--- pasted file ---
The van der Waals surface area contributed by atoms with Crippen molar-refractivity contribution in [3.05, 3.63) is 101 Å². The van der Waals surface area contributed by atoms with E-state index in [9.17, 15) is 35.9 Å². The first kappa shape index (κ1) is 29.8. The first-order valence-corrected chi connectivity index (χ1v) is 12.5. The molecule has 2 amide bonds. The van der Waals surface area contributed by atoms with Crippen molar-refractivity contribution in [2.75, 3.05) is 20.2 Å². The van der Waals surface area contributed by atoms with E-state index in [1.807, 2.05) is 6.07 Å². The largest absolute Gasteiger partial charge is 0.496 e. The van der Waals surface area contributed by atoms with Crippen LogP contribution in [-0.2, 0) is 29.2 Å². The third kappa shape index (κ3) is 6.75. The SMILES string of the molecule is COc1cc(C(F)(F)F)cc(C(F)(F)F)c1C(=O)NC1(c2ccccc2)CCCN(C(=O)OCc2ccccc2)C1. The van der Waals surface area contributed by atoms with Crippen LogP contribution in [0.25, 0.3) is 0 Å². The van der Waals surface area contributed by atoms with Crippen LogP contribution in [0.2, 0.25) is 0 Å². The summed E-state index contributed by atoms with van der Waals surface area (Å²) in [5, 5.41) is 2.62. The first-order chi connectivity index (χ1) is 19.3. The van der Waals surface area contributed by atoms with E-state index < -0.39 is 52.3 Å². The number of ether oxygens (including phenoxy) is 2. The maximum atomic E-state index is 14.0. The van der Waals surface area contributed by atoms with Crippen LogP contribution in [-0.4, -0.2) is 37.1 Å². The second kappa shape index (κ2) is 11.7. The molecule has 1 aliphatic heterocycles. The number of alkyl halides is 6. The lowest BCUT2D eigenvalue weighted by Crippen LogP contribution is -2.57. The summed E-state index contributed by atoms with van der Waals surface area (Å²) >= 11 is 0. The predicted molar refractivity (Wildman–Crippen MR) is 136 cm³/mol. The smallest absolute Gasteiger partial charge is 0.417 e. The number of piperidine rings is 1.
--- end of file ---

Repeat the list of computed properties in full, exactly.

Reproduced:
The van der Waals surface area contributed by atoms with Crippen molar-refractivity contribution in [3.05, 3.63) is 101 Å². The van der Waals surface area contributed by atoms with E-state index in [9.17, 15) is 35.9 Å². The first kappa shape index (κ1) is 29.8. The first-order valence-corrected chi connectivity index (χ1v) is 12.5. The molecule has 2 amide bonds. The van der Waals surface area contributed by atoms with Crippen molar-refractivity contribution in [2.75, 3.05) is 20.2 Å². The van der Waals surface area contributed by atoms with E-state index in [1.807, 2.05) is 6.07 Å². The largest absolute Gasteiger partial charge is 0.496 e. The van der Waals surface area contributed by atoms with Crippen LogP contribution in [-0.2, 0) is 29.2 Å². The third kappa shape index (κ3) is 6.75. The SMILES string of the molecule is COc1cc(C(F)(F)F)cc(C(F)(F)F)c1C(=O)NC1(c2ccccc2)CCCN(C(=O)OCc2ccccc2)C1. The van der Waals surface area contributed by atoms with Crippen LogP contribution in [0.25, 0.3) is 0 Å². The van der Waals surface area contributed by atoms with Crippen LogP contribution in [0.2, 0.25) is 0 Å². The summed E-state index contributed by atoms with van der Waals surface area (Å²) in [5, 5.41) is 2.62. The first-order chi connectivity index (χ1) is 19.3. The van der Waals surface area contributed by atoms with E-state index < -0.39 is 52.3 Å². The number of ether oxygens (including phenoxy) is 2. The maximum atomic E-state index is 14.0. The van der Waals surface area contributed by atoms with Crippen LogP contribution in [-0.4, -0.2) is 37.1 Å². The second kappa shape index (κ2) is 11.7. The molecule has 1 aliphatic heterocycles. The number of alkyl halides is 6. The lowest BCUT2D eigenvalue weighted by Crippen LogP contribution is -2.57. The summed E-state index contributed by atoms with van der Waals surface area (Å²) >= 11 is 0. The predicted molar refractivity (Wildman–Crippen MR) is 136 cm³/mol. The smallest absolute Gasteiger partial charge is 0.417 e. The number of piperidine rings is 1.